I was diagnosed with Thymoma in November 2011. This was incidental as i had my gallbladder removed in September 2011 and was having difficulty breathing.
Thankfully my Dr had a chest xray done which showed "something" in my heart.
I was then referred to a Cardiologist and after further investigation it was shown that it was a thymoma and had nothing to do with my heart (thank goodness). I was then sent for a biopsy which came back as benign (another phew).
I was then referred to Cardiothoracic Surgeon and on December 14, he operated and removed the thymoma. The thymoma was much larger than expected, 8x8x2cm and had gone through part of my heart sac and also through part of my nerve to the diaphragm, so it was removed (including part of my heart sac and nerve) Dr had to remove it via a large 20cm incision across my back which 5 weeks later is still very painful, when pathology returned it showed up as thymic carcinoma stage ii a.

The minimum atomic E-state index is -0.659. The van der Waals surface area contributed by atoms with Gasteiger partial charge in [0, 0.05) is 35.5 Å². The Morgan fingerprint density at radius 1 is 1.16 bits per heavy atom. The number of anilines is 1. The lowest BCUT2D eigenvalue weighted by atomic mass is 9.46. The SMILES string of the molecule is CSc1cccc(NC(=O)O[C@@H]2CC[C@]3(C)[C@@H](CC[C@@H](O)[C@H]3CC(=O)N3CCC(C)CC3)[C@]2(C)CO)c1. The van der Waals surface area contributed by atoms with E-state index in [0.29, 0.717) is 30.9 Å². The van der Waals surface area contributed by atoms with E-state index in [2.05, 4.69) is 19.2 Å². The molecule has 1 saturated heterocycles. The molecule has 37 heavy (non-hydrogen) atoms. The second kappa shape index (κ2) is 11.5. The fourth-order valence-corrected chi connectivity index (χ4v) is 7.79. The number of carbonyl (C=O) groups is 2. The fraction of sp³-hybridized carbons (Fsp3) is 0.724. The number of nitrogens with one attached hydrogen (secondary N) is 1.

As you can imagine, the first time you are told about Cancer, it feels extremely surreal as I believed "Cancer would never happen to me". However, it is early stage and I feel very positive.
Next step is to undergo radiotherapy for 6 weeks, which I commence on 6 February 2012. I had my planning scan yesterday and got some new dot tattoos (these are markers for treatment).
The oncologist Dr told me that with this cancer, there is a very short window of opportunity in which to treat this as it is fast growing and as it is rare they have a plan a surgery, plan b radiotherapy but no plan c.
In January i noticed that I was lactating, which was very odd as I knew i wouldnt be pregnant. So off to my Dr i went and after a blood test, which showed my prolactin levels are 4 x higher than they should be, was sent for a brain mri which showed a microadenoma in my pituitary gland. So waiting to see a neurosurgeon for this. Again this is another rare tumour.
I am interested in speaking with any other people who are or have been through this.
Cancer Council NSW would like to acknowledge the traditional custodians of the land on which we live and work.We would also like to pay respect to elders past and present and extend that respect to all other Aboriginal people.